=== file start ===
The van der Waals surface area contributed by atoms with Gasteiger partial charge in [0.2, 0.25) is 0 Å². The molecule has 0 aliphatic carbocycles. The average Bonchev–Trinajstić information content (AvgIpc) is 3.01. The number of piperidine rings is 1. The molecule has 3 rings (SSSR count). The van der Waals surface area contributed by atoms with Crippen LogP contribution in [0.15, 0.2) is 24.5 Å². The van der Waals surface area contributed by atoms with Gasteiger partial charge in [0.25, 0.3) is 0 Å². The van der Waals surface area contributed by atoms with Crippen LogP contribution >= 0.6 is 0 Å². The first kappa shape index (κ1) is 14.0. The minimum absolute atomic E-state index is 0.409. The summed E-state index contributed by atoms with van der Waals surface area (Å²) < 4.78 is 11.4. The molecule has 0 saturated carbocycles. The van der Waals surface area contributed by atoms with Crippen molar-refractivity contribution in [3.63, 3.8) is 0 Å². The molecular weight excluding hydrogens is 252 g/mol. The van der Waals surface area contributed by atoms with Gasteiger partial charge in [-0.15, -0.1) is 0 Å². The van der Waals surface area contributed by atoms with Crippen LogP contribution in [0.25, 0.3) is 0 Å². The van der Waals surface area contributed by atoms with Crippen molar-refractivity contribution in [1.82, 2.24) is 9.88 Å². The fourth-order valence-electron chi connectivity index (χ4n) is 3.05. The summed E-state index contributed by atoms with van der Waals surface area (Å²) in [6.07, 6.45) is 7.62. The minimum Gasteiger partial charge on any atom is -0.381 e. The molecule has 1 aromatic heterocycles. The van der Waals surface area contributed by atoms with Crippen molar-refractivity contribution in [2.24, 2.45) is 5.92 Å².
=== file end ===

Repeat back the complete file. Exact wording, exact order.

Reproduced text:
The van der Waals surface area contributed by atoms with Gasteiger partial charge in [0.2, 0.25) is 0 Å². The molecule has 0 aliphatic carbocycles. The average Bonchev–Trinajstić information content (AvgIpc) is 3.01. The number of piperidine rings is 1. The molecule has 3 rings (SSSR count). The van der Waals surface area contributed by atoms with Crippen LogP contribution in [0.15, 0.2) is 24.5 Å². The van der Waals surface area contributed by atoms with Gasteiger partial charge in [0.25, 0.3) is 0 Å². The van der Waals surface area contributed by atoms with Crippen LogP contribution >= 0.6 is 0 Å². The first kappa shape index (κ1) is 14.0. The minimum absolute atomic E-state index is 0.409. The summed E-state index contributed by atoms with van der Waals surface area (Å²) < 4.78 is 11.4. The molecule has 0 saturated carbocycles. The van der Waals surface area contributed by atoms with Crippen molar-refractivity contribution in [3.63, 3.8) is 0 Å². The molecular weight excluding hydrogens is 252 g/mol. The van der Waals surface area contributed by atoms with Gasteiger partial charge in [-0.15, -0.1) is 0 Å². The van der Waals surface area contributed by atoms with Crippen LogP contribution in [0.25, 0.3) is 0 Å². The van der Waals surface area contributed by atoms with Crippen molar-refractivity contribution in [1.82, 2.24) is 9.88 Å². The fourth-order valence-electron chi connectivity index (χ4n) is 3.05. The summed E-state index contributed by atoms with van der Waals surface area (Å²) in [6.07, 6.45) is 7.62. The minimum Gasteiger partial charge on any atom is -0.381 e. The molecule has 1 aromatic heterocycles. The van der Waals surface area contributed by atoms with Crippen molar-refractivity contribution in [2.24, 2.45) is 5.92 Å².